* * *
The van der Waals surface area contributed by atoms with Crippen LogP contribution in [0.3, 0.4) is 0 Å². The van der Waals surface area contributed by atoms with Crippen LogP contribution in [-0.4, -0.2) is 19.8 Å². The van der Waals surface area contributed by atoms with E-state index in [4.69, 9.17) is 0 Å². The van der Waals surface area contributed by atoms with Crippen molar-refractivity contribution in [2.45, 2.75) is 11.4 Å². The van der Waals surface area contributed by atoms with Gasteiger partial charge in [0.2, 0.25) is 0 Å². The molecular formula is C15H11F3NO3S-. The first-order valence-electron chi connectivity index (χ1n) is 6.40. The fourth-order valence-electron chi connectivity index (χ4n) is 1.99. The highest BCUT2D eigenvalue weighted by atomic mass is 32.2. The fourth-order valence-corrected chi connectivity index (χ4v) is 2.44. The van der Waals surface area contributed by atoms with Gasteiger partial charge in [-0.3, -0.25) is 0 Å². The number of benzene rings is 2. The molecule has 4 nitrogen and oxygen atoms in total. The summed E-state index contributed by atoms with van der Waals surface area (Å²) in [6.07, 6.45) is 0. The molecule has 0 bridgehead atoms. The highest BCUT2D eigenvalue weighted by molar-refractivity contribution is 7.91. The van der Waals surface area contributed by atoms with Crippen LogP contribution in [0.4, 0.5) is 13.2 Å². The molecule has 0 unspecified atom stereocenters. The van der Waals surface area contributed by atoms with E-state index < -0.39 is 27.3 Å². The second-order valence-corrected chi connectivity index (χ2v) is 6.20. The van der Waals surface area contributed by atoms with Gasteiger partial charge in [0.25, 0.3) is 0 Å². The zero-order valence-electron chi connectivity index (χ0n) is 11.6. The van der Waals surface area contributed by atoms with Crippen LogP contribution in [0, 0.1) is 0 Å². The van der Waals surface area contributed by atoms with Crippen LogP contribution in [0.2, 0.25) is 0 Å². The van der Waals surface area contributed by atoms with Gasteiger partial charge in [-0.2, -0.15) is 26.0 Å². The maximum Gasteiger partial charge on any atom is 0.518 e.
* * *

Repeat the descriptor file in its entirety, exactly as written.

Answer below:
The van der Waals surface area contributed by atoms with Crippen LogP contribution in [0.3, 0.4) is 0 Å². The van der Waals surface area contributed by atoms with Crippen LogP contribution in [-0.4, -0.2) is 19.8 Å². The van der Waals surface area contributed by atoms with E-state index in [4.69, 9.17) is 0 Å². The van der Waals surface area contributed by atoms with Crippen molar-refractivity contribution in [2.45, 2.75) is 11.4 Å². The van der Waals surface area contributed by atoms with Gasteiger partial charge in [0.2, 0.25) is 0 Å². The molecular formula is C15H11F3NO3S-. The first-order valence-electron chi connectivity index (χ1n) is 6.40. The fourth-order valence-electron chi connectivity index (χ4n) is 1.99. The highest BCUT2D eigenvalue weighted by atomic mass is 32.2. The fourth-order valence-corrected chi connectivity index (χ4v) is 2.44. The van der Waals surface area contributed by atoms with Gasteiger partial charge in [-0.3, -0.25) is 0 Å². The number of benzene rings is 2. The molecule has 4 nitrogen and oxygen atoms in total. The summed E-state index contributed by atoms with van der Waals surface area (Å²) in [6.07, 6.45) is 0. The molecule has 0 bridgehead atoms. The highest BCUT2D eigenvalue weighted by molar-refractivity contribution is 7.91. The van der Waals surface area contributed by atoms with Crippen LogP contribution in [0.4, 0.5) is 13.2 Å². The molecule has 0 unspecified atom stereocenters. The van der Waals surface area contributed by atoms with E-state index < -0.39 is 27.3 Å². The second-order valence-corrected chi connectivity index (χ2v) is 6.20. The van der Waals surface area contributed by atoms with Gasteiger partial charge in [0.25, 0.3) is 0 Å². The zero-order valence-electron chi connectivity index (χ0n) is 11.6. The van der Waals surface area contributed by atoms with Crippen LogP contribution in [0, 0.1) is 0 Å². The van der Waals surface area contributed by atoms with Crippen LogP contribution in [0.2, 0.25) is 0 Å². The van der Waals surface area contributed by atoms with Gasteiger partial charge in [-0.2, -0.15) is 26.0 Å². The maximum Gasteiger partial charge on any atom is 0.518 e.